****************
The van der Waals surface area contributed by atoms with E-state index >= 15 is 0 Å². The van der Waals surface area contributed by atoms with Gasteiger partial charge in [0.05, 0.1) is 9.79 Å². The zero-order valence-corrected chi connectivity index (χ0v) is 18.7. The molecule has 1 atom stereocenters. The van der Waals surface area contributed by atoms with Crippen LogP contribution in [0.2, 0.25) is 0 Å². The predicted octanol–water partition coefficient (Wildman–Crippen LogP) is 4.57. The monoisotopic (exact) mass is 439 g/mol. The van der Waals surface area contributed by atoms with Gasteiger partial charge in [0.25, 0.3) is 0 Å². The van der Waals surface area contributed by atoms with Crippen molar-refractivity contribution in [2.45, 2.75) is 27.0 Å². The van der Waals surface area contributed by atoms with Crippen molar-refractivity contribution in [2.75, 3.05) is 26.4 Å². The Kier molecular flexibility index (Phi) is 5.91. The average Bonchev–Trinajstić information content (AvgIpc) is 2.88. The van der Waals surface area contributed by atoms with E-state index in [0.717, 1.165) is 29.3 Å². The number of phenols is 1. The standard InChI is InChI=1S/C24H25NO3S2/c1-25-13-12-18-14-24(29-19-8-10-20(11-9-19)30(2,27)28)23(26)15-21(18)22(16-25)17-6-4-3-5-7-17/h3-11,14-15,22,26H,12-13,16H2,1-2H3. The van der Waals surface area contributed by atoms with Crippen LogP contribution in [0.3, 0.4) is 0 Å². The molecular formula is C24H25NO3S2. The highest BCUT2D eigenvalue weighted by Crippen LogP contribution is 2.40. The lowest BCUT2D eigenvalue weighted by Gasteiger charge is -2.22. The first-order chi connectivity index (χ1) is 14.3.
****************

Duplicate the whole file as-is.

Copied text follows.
The van der Waals surface area contributed by atoms with E-state index >= 15 is 0 Å². The van der Waals surface area contributed by atoms with Gasteiger partial charge in [0.05, 0.1) is 9.79 Å². The zero-order valence-corrected chi connectivity index (χ0v) is 18.7. The molecule has 1 atom stereocenters. The van der Waals surface area contributed by atoms with Crippen LogP contribution in [0.2, 0.25) is 0 Å². The predicted octanol–water partition coefficient (Wildman–Crippen LogP) is 4.57. The monoisotopic (exact) mass is 439 g/mol. The van der Waals surface area contributed by atoms with Gasteiger partial charge in [0.25, 0.3) is 0 Å². The van der Waals surface area contributed by atoms with Crippen molar-refractivity contribution in [2.45, 2.75) is 27.0 Å². The van der Waals surface area contributed by atoms with Crippen molar-refractivity contribution in [2.75, 3.05) is 26.4 Å². The Kier molecular flexibility index (Phi) is 5.91. The average Bonchev–Trinajstić information content (AvgIpc) is 2.88. The van der Waals surface area contributed by atoms with E-state index in [0.717, 1.165) is 29.3 Å². The number of phenols is 1. The standard InChI is InChI=1S/C24H25NO3S2/c1-25-13-12-18-14-24(29-19-8-10-20(11-9-19)30(2,27)28)23(26)15-21(18)22(16-25)17-6-4-3-5-7-17/h3-11,14-15,22,26H,12-13,16H2,1-2H3. The van der Waals surface area contributed by atoms with Crippen LogP contribution in [0.3, 0.4) is 0 Å². The molecular formula is C24H25NO3S2. The highest BCUT2D eigenvalue weighted by Crippen LogP contribution is 2.40. The lowest BCUT2D eigenvalue weighted by Gasteiger charge is -2.22. The first-order chi connectivity index (χ1) is 14.3.